May 6, 2011 -- U.S. intelligence is now in possession of a veritable "playbook" of al Qaeda operations -- from potential terror attack targets to information on international safe houses and top commanders -- thanks to the Navy SEAL raid that took down Osama bin Laden Sunday, officials told ABC News today.
The cache of electronic and handwritten materials obtained by the SEALs includes numerous hallmark al Qaeda plots including attacks on infrastructure targets such as water supply and transportation including rail and air, in what one official described as a "strategic guide for how to attack the U.S." In the past, al Qaeda planned for attacks on water supplies have included an interest in mining dams and in poisoning water supply. Intelligence experts have also have found what appears to be information about safe houses around the world and about al Qaeda leadership.
It is unclear just how active bin Laden was in coordinating any operations or in blessing overall strategies and plots. One official said bin Laden appears to have thought of himself as something of a head coach to al Qaeda.
What is clear, officials said, is that intelligence analysts see weeks ahead of data mining and linking the cache of materials to past knowledge of plots that has come from detainees, cases and various forms of intercepts and surveillance.
While as yet no specific plots have been uncovered, there is a clear interest in attacks on the for most prominent U.S. cities such as New York, Chicago, Los Angeles and Washington, D.C.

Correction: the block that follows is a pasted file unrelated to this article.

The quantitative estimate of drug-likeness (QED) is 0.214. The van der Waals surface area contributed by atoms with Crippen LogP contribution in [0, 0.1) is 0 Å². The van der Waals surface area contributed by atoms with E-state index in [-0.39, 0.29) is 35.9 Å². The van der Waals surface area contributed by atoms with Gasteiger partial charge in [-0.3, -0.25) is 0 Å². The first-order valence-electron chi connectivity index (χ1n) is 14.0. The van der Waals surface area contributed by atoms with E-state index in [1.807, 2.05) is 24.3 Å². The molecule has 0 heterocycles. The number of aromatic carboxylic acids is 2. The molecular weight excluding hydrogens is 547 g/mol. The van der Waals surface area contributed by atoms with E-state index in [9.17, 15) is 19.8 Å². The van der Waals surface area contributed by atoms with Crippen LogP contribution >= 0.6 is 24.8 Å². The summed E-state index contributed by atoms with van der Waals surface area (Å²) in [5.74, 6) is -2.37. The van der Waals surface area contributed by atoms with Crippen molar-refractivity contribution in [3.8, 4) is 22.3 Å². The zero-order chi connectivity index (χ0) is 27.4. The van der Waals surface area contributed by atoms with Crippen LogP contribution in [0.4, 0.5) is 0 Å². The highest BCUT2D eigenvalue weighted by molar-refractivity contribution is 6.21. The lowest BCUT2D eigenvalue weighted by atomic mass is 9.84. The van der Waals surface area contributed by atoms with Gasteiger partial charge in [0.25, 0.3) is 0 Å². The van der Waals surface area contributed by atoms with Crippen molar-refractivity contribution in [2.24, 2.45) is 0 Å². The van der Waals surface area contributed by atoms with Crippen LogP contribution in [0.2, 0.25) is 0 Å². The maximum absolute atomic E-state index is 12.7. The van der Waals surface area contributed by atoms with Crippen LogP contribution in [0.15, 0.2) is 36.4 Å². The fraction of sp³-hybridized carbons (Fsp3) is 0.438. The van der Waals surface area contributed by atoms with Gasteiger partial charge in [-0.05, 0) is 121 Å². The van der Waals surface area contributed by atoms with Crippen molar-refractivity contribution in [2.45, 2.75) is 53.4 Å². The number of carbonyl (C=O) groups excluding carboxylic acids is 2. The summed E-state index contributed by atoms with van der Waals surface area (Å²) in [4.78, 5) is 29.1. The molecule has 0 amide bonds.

The materials make clear that while at times in the past it has been suggested that dates are not a factor in Al Qaeda attack planning, in fact, one of the terror group's aspirations was to launch attacks on symbolic dates like Sept. 11, in hopes of giving even greater resonance to any success.
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A bulletin issued Thursday by the FBI and the Department of Homeland Security and obtained by ABC News describes the terror organization's chilling desire to derail a train on the tenth anniversary of the 9/11 terror attacks.
"As of February 2010, al-Qa'ida was allegedly contemplating conducting an operation against trains at an unspecified location in the United States on the 10th anniversary of September 11, 2001," the document reads, using an alternate spelling for bin Laden's terror group. "As one option, al-Qa'ida was looking into trying to tip a train by tampering with the rails so that the train would fall off the track at either a valley or a bridge."
In a statement, DHS press secretary Matt Chandler stressed that the message it sent out to its rail partners about a potential al Qaeda plot was "based on initial reporting, which is often misleading and inaccurate and subject to change. We remain at a heightened state of vigilance, but do not intend to issue [a National Terrorism Advisory System] alert at this time." Chandler said the Transportation Security Administration would also send a bulletin to its rail sector stakeholders.
"We have no information of any imminent terrorist threat to the U.S. rail sector, but wanted to make our partners aware of the alleged plotting," said Chandler.